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16th century Southwark - again?!

Friday's Prison Break Run takes us back to 16th century Southwark.

It's not the first time we've been there - and it probably won't be the last.

What has go us so potty over Southwark?

The Liberty of the Clink.

Clink Bollard

For about 500 years until the 1600s, the area roughly between today's London Bridge and Southwark Bridge operated in a separate jurisdiction outside of the laws of the City of London. This area was known as the Liberty of the Clink.

This separate little state is the setting for some of history's most incredible tales.

Here are just a few:

1. Claiming Sanctuary

Villains could flee to the sanctuary of the Liberty of the Clink - if they lived here peacefully for a year and day, they were absolved of their crimes! You can still see some of the bollards marking the boundaries pictured left, Keppel Row)

Winchester Palace

2. Brothel-ville

The Liberty of the Clink had its own set of rules - so although prostitution was

very much illegal in the City of London, it was permitted and regulated in the Liberty of the Clink. The Bishop of Winchester, who ruled over the Liberty of the Clink from his Bankside Manor (pictured right), upheld 39 rules to regulate the prostitution. And to profit from it. Men from the City of London would often catch a wherry over to the Liberty of the clink for a night in its pleasure gardens.

3. A Poingnant Memorial

Crossbones Graveyard

And though the church benefited financially from legalising prostitution, the women involved were refused a Christian burial. Instead, it's thought they were buried in unconsecrated burial grounds such as the Crossbones Graveyard, only discovered in the 1990s, and thought to hold 15,000 forgotten dead.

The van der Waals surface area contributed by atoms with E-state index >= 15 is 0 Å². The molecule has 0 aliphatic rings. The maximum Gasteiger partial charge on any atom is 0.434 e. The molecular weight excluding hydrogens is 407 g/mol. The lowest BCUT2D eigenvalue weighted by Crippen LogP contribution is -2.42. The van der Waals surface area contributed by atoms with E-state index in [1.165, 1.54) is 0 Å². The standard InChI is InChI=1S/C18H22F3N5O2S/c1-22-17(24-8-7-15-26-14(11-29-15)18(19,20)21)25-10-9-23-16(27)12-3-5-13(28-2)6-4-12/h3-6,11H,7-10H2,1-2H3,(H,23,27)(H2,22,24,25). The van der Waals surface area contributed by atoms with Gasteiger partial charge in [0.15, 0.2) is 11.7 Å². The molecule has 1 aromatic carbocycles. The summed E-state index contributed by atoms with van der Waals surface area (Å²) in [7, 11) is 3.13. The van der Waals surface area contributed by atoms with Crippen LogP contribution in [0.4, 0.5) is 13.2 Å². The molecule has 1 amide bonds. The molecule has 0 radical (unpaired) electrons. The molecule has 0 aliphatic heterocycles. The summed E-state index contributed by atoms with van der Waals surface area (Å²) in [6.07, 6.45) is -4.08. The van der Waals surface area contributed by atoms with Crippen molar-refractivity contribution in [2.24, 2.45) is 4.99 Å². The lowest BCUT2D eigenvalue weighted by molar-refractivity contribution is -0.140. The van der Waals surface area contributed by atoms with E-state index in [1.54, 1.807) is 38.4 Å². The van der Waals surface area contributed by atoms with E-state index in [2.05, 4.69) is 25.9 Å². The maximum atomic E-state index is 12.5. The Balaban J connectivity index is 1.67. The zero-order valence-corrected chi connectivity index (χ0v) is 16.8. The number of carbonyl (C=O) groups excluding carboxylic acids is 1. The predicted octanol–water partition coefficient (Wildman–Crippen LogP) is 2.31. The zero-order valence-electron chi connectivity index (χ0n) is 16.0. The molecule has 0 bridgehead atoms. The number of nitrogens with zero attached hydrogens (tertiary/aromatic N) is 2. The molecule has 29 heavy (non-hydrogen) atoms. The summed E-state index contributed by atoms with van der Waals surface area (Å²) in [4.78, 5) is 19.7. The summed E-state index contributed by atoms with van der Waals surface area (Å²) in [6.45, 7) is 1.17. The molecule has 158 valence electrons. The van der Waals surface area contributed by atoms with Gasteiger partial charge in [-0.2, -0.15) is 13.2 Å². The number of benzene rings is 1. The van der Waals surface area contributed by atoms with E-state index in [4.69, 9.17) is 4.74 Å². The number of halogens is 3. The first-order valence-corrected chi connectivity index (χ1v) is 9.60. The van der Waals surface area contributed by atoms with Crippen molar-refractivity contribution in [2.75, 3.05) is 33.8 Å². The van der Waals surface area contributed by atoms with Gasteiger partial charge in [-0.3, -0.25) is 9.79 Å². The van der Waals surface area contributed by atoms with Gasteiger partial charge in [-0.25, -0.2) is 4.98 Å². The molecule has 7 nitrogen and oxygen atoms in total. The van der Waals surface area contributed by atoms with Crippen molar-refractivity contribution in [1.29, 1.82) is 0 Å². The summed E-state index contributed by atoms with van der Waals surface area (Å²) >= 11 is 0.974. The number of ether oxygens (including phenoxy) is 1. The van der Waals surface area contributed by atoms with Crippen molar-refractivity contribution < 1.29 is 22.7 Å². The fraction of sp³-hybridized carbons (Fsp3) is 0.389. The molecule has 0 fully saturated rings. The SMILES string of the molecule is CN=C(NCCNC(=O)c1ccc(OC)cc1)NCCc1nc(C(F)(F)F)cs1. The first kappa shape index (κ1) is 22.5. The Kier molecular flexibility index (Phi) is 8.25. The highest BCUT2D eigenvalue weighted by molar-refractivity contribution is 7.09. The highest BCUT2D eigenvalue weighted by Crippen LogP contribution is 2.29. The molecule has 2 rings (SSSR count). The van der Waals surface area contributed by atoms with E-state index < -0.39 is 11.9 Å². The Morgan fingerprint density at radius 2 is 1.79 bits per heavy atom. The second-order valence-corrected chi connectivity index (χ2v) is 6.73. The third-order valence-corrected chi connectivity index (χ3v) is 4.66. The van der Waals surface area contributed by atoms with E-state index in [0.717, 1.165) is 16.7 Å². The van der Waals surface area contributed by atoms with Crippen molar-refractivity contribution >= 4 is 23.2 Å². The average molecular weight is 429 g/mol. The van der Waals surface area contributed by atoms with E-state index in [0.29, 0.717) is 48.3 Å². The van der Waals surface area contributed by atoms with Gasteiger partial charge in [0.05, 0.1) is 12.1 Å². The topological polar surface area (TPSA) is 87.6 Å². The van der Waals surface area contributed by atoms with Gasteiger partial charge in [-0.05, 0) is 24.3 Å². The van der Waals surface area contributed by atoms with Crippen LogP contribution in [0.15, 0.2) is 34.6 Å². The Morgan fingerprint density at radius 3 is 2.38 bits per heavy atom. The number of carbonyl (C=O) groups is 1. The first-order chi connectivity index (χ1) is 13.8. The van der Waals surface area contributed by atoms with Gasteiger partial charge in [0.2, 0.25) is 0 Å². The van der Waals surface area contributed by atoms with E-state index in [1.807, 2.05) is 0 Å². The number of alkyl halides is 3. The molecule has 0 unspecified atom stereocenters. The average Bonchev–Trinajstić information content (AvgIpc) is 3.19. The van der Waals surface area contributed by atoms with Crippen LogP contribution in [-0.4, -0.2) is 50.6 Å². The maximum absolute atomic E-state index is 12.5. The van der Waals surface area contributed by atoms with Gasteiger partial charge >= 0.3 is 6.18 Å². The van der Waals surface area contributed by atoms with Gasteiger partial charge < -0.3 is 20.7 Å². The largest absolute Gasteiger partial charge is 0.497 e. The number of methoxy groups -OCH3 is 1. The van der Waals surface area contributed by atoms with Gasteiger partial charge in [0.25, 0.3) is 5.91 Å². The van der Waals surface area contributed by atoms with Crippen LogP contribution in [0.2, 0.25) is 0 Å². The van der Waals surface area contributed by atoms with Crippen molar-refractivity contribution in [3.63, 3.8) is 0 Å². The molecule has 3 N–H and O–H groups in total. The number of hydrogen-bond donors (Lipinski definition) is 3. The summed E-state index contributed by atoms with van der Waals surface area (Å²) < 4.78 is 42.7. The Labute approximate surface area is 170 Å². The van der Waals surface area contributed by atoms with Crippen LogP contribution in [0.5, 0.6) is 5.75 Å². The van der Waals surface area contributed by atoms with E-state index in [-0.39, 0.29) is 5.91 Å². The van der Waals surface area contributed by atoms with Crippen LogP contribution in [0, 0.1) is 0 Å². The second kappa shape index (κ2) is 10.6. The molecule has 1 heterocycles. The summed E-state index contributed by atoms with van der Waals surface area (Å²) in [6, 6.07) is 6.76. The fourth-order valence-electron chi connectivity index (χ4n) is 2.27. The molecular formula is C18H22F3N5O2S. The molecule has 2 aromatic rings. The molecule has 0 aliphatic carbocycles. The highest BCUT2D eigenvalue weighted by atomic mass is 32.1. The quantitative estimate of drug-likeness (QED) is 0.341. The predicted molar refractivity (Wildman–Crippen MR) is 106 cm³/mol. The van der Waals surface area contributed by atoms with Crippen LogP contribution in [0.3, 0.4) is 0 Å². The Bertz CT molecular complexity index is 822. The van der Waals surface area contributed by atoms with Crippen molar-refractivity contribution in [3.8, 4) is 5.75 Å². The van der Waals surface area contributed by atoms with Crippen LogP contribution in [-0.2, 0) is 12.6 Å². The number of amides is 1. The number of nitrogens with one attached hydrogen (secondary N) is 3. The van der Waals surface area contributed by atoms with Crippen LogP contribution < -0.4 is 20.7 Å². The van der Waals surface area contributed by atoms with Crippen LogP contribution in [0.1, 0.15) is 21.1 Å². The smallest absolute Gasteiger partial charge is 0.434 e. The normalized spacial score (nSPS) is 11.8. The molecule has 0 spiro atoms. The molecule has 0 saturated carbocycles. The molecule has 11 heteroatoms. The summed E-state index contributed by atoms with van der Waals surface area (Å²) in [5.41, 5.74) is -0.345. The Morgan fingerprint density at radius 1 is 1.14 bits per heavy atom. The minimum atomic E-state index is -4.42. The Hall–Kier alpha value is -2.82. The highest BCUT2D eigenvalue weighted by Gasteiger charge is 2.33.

The Crossbones Graveyard now has a beautiful memorial (pictured left), a dedicated garden and a monthly vigil on the 23rd of each month to remember those buried here.

4. Bear Baiting

Bear Baiting

Bears had their teeth filed down, were chained up, and had a number of dogs let loose on them, whilst men gambled. This was legal and popular in the Liberty of the Clink, and the neighbouring Bishopric, Paris Gardens. In Bankside: A District of Sin, I read about an incident where a bear broke free from its chains and dived onto a wherry in the Thames. The passengers didn't know whether to dive into the disease-ridden, faeces-filled Thames and risk drowning or stay on the boat with a huge angry bear.

The Clink

5. Thrown in the Clink

With all these activities in the Liberty of the Clink, it's no surprise that the Bishop of Winchester needed a prison to regulate it. The Clink Prison was inside the Bishop's Manor and was his own private prison for those who disobeyed the rules of the Liberty. As one of (if not the) oldest prisons in England, the phrase 'to get thrown in the Clink' means 'to go to prison'.

The more I read about the Liberty of the Clink, the more I want to know. But I hope I've given you enough to whet your appetite and want to know more.


There are plenty of opportunities to find out more...

Book a private tour for In the Shadow of the Shard and your own tour guide will take you through the Liberty of the Clink.

Brush the dust off your detective hat, and join us on Friday for the Prison Break Run. We'll need as much help as we can to find the escaped criminals from the Clink and bring Southwark to safety.

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